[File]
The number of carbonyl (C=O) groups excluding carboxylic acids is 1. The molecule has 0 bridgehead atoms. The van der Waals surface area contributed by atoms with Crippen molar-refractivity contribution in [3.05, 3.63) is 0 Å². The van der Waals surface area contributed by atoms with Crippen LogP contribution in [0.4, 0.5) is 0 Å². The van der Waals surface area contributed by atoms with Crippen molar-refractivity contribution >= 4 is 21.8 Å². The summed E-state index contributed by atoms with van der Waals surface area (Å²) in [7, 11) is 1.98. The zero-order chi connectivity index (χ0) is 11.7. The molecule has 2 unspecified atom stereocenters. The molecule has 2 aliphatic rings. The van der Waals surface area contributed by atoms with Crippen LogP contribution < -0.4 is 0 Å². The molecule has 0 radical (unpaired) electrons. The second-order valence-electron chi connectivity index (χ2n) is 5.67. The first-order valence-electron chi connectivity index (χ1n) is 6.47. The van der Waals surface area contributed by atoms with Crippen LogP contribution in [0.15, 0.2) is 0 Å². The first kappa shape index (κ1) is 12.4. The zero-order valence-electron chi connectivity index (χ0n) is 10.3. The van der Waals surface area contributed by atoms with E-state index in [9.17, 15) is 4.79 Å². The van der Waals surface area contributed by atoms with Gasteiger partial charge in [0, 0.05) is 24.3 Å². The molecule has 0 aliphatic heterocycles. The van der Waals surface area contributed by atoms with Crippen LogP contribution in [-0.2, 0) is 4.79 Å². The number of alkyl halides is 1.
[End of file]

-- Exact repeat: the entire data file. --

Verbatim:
The number of carbonyl (C=O) groups excluding carboxylic acids is 1. The molecule has 0 bridgehead atoms. The van der Waals surface area contributed by atoms with Crippen molar-refractivity contribution in [3.05, 3.63) is 0 Å². The van der Waals surface area contributed by atoms with Crippen LogP contribution in [0.4, 0.5) is 0 Å². The van der Waals surface area contributed by atoms with Crippen molar-refractivity contribution >= 4 is 21.8 Å². The summed E-state index contributed by atoms with van der Waals surface area (Å²) in [7, 11) is 1.98. The zero-order chi connectivity index (χ0) is 11.7. The molecule has 2 unspecified atom stereocenters. The molecule has 2 aliphatic rings. The van der Waals surface area contributed by atoms with Crippen LogP contribution < -0.4 is 0 Å². The molecule has 0 radical (unpaired) electrons. The second-order valence-electron chi connectivity index (χ2n) is 5.67. The first-order valence-electron chi connectivity index (χ1n) is 6.47. The van der Waals surface area contributed by atoms with Crippen LogP contribution in [0.15, 0.2) is 0 Å². The first kappa shape index (κ1) is 12.4. The zero-order valence-electron chi connectivity index (χ0n) is 10.3. The van der Waals surface area contributed by atoms with E-state index in [9.17, 15) is 4.79 Å². The van der Waals surface area contributed by atoms with Gasteiger partial charge in [0, 0.05) is 24.3 Å². The molecule has 0 aliphatic heterocycles. The van der Waals surface area contributed by atoms with Crippen LogP contribution in [-0.2, 0) is 4.79 Å². The number of alkyl halides is 1.